Houston has never really expressed any interest, and by signing Ariza, they are locked up at 2-3, so again no place to play Lance. Neither he nor Ariza is capable of swinging to the 4. They really need a big man at this point. Also I’m not sure Lance is a good enough 3-pt shooter for them.

    Charlotte I think is down to about 10M in cap space, after signing Williams and Roberts. Would lance really go for a 2-year, 10M/yr deal over 5 yr for 45? Maybe. I think the Pacers should offer him an opt-out after year 2 or 3. The cap will balloon at that point anyways, so if Lance takes off and is playing at a star level, he can know he can opt out and get paid then while still starting the deal with long term security. I think it’d be a smart move by the Pacers as well, because if Lance does play well and is stuck on a below market, 5 year deal he might get grumpy. Finally the opt out gives Lance a chance to save face after turning down the offer once already.

    • Earl Malmsteen

      I’m guessing Bird would offer 2-3 yr deal at the same money if Lance wanted, but I think giving away an opt-out for nothing would be a bad business move if there’s nothing else out there for him. The moves made by a lot of other teams (esp the Parsons deal) that you mentioned plus the
      Lakers inexplicably overpaying Jordan Hill & SwaggyP make me think
      Lance has zero leverage so far.

      Seems like either someone weird comes out of nowhere with 2/22m+ or Lance is a Pacer.

  • ced

    good stuff, really interesting… and strange. If the priority is really to sign Stephenson what the point to sign Allen and Whittington who, let’s face it will not see the court this year?
    Without them you can sign Lance and still being under the hard cap.

    Obviously Indy got too much bigs, so the Pacers got to trade for 2nd rounders 2 of Mahinmi/Scola/Cope to make it work.

    • Ian

      I think Allen will definitely see the floor. He was insurance for the fact we’d likely have to release Scola and/or trade Mahinmi. I don’t think any of the deals on the books keep us from signing Lance. The Pacers have months to figure out how to get below the tax if they do sign him. In fact, looking at the chart, they could conceivably go up a couple million (to the hard cap) if they had to to get him by cutting Scola, then sort out clearing space later. Yes its never good to clear space under pressure, but if the Pacers have to throw in a 2nd rounder to get a team to take Scola (thus saving another 1.9M) or Mahinmi, that’s the price you pay.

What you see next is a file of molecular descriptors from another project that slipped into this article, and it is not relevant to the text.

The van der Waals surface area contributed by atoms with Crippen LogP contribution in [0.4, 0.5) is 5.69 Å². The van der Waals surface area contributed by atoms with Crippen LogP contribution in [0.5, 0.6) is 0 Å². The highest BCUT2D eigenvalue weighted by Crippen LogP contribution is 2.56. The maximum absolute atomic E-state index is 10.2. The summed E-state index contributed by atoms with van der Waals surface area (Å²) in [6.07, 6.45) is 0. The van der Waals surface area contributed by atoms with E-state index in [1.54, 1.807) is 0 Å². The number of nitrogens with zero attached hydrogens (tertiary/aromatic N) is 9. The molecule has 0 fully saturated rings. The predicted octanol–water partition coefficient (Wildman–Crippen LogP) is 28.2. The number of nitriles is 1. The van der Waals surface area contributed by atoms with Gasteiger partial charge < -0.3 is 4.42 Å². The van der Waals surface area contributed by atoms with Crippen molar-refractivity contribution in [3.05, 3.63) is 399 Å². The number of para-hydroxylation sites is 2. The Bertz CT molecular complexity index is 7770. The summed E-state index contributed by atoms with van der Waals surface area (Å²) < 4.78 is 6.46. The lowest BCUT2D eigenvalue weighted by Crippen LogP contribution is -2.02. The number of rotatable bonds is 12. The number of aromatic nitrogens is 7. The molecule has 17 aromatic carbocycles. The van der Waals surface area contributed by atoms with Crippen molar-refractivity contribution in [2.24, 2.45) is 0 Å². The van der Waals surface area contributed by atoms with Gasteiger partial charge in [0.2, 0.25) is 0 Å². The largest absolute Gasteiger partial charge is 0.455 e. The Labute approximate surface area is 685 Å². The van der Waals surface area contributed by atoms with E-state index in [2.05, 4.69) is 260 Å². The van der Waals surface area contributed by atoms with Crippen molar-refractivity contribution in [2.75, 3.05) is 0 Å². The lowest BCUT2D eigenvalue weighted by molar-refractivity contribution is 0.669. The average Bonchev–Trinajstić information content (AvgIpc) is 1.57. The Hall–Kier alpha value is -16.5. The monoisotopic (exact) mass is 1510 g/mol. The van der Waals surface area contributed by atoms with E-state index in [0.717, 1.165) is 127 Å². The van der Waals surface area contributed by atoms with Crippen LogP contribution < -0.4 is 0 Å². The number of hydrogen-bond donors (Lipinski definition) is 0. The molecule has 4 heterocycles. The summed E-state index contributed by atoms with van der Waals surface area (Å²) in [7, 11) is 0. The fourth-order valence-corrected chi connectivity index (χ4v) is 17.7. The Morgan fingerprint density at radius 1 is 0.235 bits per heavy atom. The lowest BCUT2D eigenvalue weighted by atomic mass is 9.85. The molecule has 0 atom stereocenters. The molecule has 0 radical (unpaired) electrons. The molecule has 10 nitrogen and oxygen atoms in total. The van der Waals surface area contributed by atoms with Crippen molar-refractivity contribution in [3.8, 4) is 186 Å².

• ced

        Have you read the article until the end? because that’s exactly what it’s written, Pacers can’t sign Lance now, because of the hard cap ;)

        • Ian

          Pacers would be at 81.9M with Lance’s deal, BEFORE they release Scola. The hard cap is 80.9.

          Releasing Scola frees 3M. Trading him frees nearly 5M. So by doing either they can fit Lance no problem. Then its a matter of making further moves to get below the tax which they have months to do.

          • ced

            Ahah yeah sorry at the end it was me, not reading your post entirely.

    • Brandon Burton

      Their contracts are hardly the issue here; more like Scola’s and Copeland’s. Whittington is hurt, but was a really good scoring big at WMU, so he could be useful when he heals up; and Allen is a good rebounder and proficient defender, which makes him very useful backing up West if the team decides to dump Scola. Mahinmi may not be worth $4M, but he is definitely a solid backup for Roy. On the other hand, Scola is on a major decline, and Copeland is getting 3M to ride the pine for his lack of defensive ability; they should be the contracts you are concerned with, not Whittington’s and Allen’s likely below $1M contracts. I doubt the team could trade Scola at this point, especially with it being an obvious salary dump, so the better option would be to waive him and take the smaller cap hit. As for Copeland, they might be able to dupe a team into thinking he is worthy of a draft pick (At 30 with only one NBA-level skill, he isn’t), but otherwise we’d have to keep him since his entire contract is guaranteed waiving him would be pointless.

  • Realist

    Why can’t we give him something backloaded, like say 4 years for 40 mill, 8/8/12/12 (or even more extreme, 7/7/13/13 etc), which hits 12 or 13 when Roy and West come off. Is this do’able? I’m not an expert on the cap. Those weird Lin/Asik deals lead me to believe it must be,

    • Tim Donahue

      The CBA limits raises (and decreases) on most contracts to 7.5% per year. The Lin & Asik deals were special exceptions under something called “The Gilbert Arenas Provision.” It only applies to what are called “Early Bird” or “Non Bird” Free Agents. The Pacers have Lance’s “Full Bird” rights, so he wasn’t eligible. Larry Coon explains it in detail here.